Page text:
Superior canal dehiscence

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Superior canal dehiscence
Classification and external resources
ICD-9386.8
eMedicineent/793
 
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Superior canal dehiscence
Classification and external resources
ICD-9386.8
eMedicineent/793

Superior canal dehiscence syndrome (SCDS) is a rare medical condition of the inner ear, first described in 1998 by Dr. Lloyd B. Minor of Johns Hopkins University, Baltimore, USA,[1] leading to hearing and balance symptoms in those affected. [2] [3][4] The symptoms are caused by a thinning or complete absence of the part of the temporal bone overlying the superior semicircular canal of the vestibular system. There is evidence that this rare defect, or susceptibility, is congenital.[5][6] There are also numerous cases of symptoms arising after physical trauma to the head.

Symptoms[edit]

Superior canal dehiscence (SCD) can affect both hearing and balance to different extents in different people.

Symptoms of SCDS include:

Symptoms in detail[edit]

Causes[edit]

According to current research, in approximately 2.5% of the general population the bones of the head develop to only 60-70% of their normal thickness in the months following birth. This genetic predisposition may explain why the section of temporal bone separating the superior semicircular canal from the cranial cavity, normally 0.8 mm thick, shows a thickness of only 0.5 mm, making it more fragile and susceptible to damage through physical head trauma or from slow erosion. An explanation for this erosion of the bone has not yet been found.[citation needed]

Diagnosis[edit]

The presence of dehiscence can be detected by a high definition (0.6 mm or less) coronal CT scan of the temporal bone, currently the most reliable way to distinguish between superior canal dehiscence syndrome (SCDS) and other conditions of the inner ear involving similar symptoms such as Ménière's disease and perilymphatic fistula.[8] Other diagnostic tools include the vestibular evoked myogenic potential or VEMP test, videonystagmography (VNG), electrocochleography (ECOG) and the rotational chair test. An accurate diagnosis is of great significance as unnecessary exploratory middle ear surgery may thus be avoided. Several of the symptoms typical to SCDS (e.g. vertigo and Tullio) may also be present singly or as part of Ménière's disease, sometimes causing the one illness to be confused with the other. There are reported cases of patients being affected by both Ménière's disease and SCDS concurrently.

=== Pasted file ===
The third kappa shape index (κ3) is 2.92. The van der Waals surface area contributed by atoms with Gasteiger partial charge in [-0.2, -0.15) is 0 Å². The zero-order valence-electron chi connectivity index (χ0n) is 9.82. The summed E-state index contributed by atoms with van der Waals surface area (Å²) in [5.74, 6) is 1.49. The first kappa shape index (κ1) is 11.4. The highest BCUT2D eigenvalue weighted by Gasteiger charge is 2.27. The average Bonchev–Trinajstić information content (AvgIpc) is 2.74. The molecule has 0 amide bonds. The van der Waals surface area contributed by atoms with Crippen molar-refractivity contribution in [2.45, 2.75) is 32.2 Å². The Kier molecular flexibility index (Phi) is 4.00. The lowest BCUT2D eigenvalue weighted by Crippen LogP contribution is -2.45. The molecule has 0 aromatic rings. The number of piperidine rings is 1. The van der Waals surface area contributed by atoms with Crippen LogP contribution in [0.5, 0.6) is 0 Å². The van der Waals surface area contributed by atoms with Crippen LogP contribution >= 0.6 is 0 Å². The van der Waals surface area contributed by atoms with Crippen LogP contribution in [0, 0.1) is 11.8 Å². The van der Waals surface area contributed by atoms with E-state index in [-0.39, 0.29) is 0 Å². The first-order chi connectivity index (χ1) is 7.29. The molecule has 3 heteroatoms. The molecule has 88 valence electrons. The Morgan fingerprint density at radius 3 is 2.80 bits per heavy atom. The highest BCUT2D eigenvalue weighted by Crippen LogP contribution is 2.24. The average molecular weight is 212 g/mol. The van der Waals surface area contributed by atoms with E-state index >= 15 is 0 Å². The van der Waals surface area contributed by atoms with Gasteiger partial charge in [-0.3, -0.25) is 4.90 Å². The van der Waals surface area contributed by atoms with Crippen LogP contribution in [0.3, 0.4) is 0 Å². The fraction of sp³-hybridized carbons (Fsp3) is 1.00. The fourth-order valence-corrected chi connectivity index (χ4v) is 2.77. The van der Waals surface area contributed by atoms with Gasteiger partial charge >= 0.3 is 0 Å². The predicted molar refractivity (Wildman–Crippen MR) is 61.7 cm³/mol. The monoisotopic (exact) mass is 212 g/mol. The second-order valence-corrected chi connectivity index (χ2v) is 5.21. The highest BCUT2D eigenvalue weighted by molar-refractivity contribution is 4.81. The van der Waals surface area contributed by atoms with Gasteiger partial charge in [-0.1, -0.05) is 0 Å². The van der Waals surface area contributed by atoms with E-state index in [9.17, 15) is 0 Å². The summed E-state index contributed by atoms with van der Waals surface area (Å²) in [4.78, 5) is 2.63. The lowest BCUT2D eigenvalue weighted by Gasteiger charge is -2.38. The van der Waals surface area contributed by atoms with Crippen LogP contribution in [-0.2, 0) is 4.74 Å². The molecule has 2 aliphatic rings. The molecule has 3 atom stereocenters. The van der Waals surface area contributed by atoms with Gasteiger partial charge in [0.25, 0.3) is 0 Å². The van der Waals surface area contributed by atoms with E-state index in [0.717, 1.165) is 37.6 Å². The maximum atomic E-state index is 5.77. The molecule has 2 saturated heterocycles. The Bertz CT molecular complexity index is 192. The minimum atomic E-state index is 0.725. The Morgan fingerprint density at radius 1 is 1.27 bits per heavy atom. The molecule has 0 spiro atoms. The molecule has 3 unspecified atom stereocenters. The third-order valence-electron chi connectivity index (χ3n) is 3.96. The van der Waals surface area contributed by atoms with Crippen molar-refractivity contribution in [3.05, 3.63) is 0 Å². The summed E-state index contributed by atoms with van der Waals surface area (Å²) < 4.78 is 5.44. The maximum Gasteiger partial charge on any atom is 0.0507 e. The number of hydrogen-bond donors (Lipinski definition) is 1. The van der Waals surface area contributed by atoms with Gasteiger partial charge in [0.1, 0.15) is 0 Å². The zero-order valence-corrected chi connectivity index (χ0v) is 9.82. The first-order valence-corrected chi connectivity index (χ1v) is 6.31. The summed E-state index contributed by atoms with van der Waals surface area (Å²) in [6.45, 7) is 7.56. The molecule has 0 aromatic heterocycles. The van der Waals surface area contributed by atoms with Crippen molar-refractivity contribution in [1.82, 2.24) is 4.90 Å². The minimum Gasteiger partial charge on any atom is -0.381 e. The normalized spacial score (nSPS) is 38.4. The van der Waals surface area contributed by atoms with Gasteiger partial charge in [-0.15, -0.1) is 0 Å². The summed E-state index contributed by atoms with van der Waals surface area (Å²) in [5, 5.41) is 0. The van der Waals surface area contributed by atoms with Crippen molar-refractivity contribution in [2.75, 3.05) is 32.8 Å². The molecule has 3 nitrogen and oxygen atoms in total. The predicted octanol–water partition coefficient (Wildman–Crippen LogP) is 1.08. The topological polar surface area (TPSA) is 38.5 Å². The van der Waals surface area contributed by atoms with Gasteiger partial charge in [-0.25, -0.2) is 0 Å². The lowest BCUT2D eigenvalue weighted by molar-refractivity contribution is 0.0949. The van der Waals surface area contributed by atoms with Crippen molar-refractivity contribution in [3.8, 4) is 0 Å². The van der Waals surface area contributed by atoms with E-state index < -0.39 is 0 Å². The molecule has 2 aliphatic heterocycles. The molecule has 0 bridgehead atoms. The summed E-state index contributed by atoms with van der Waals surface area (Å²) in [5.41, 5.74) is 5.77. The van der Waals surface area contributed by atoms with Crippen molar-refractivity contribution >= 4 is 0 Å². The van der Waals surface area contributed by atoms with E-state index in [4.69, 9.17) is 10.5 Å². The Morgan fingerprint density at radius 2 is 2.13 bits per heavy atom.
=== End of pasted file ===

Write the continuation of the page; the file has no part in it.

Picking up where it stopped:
As SCDS is a very rare and still a relatively unknown condition, obtaining an accurate diagnosis of this distressing (and even disabling) disease may take some time as many health care professionals are not yet aware of its existence.

Treatment[edit]

Once diagnosed, the gap in the temporal bone can be repaired by surgical resurfacing of the affected bone or plugging of the superior semicircular canal.[9][10] These techniques are performed by accessing the site of the dehiscence either via a middle fossa craniotomy or via a canal drilled through the transmastoid bone behind the affected ear. Bone cement has been the material most often used, in spite of its tendency to slippage and resorption, and a consequent high failure rate; recently, soft tissue grafts have been substituted[11]

Eponym[edit]

Occasionally this disorder has been referred to as Minor's syndrome, after its discoverer, Dr. Lloyd B. Minor. However, it is important that this disease is not confused with the paralysis and anaesthesia following a spinal injury, also known as Minor's syndrome after the Russian neurologist, Lazar Salomowitch Minor (1855–1942). In the latter case this term is now nearly obsolete.[12]

References[edit]

External links[edit]